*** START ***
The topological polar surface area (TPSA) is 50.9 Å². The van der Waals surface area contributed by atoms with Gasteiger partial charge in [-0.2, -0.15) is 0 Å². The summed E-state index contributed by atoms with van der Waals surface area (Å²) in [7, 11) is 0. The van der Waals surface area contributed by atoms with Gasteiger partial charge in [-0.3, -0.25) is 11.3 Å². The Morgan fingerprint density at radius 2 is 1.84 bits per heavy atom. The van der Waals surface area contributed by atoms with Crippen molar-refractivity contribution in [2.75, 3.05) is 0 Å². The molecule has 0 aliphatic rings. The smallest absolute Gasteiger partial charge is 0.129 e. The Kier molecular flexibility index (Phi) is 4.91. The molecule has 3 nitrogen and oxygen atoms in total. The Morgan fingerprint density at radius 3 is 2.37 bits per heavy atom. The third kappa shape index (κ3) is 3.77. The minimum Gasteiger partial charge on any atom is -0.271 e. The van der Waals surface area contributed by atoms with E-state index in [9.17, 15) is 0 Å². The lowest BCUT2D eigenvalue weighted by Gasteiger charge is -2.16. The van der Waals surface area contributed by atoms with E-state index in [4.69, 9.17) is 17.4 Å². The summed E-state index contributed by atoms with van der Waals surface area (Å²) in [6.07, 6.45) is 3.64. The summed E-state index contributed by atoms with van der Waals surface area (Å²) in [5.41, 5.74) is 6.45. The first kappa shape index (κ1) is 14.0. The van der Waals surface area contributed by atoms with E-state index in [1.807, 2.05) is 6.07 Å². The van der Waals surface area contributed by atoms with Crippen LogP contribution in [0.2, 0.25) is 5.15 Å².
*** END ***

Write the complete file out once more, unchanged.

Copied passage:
The topological polar surface area (TPSA) is 50.9 Å². The van der Waals surface area contributed by atoms with Gasteiger partial charge in [-0.2, -0.15) is 0 Å². The summed E-state index contributed by atoms with van der Waals surface area (Å²) in [7, 11) is 0. The van der Waals surface area contributed by atoms with Gasteiger partial charge in [-0.3, -0.25) is 11.3 Å². The Morgan fingerprint density at radius 2 is 1.84 bits per heavy atom. The van der Waals surface area contributed by atoms with Crippen molar-refractivity contribution in [2.75, 3.05) is 0 Å². The molecule has 0 aliphatic rings. The smallest absolute Gasteiger partial charge is 0.129 e. The Kier molecular flexibility index (Phi) is 4.91. The molecule has 3 nitrogen and oxygen atoms in total. The Morgan fingerprint density at radius 3 is 2.37 bits per heavy atom. The third kappa shape index (κ3) is 3.77. The minimum Gasteiger partial charge on any atom is -0.271 e. The van der Waals surface area contributed by atoms with E-state index in [9.17, 15) is 0 Å². The lowest BCUT2D eigenvalue weighted by Gasteiger charge is -2.16. The van der Waals surface area contributed by atoms with E-state index in [4.69, 9.17) is 17.4 Å². The summed E-state index contributed by atoms with van der Waals surface area (Å²) in [6.07, 6.45) is 3.64. The summed E-state index contributed by atoms with van der Waals surface area (Å²) in [5.41, 5.74) is 6.45. The first kappa shape index (κ1) is 14.0. The van der Waals surface area contributed by atoms with E-state index in [1.807, 2.05) is 6.07 Å². The van der Waals surface area contributed by atoms with Crippen LogP contribution in [0.2, 0.25) is 5.15 Å².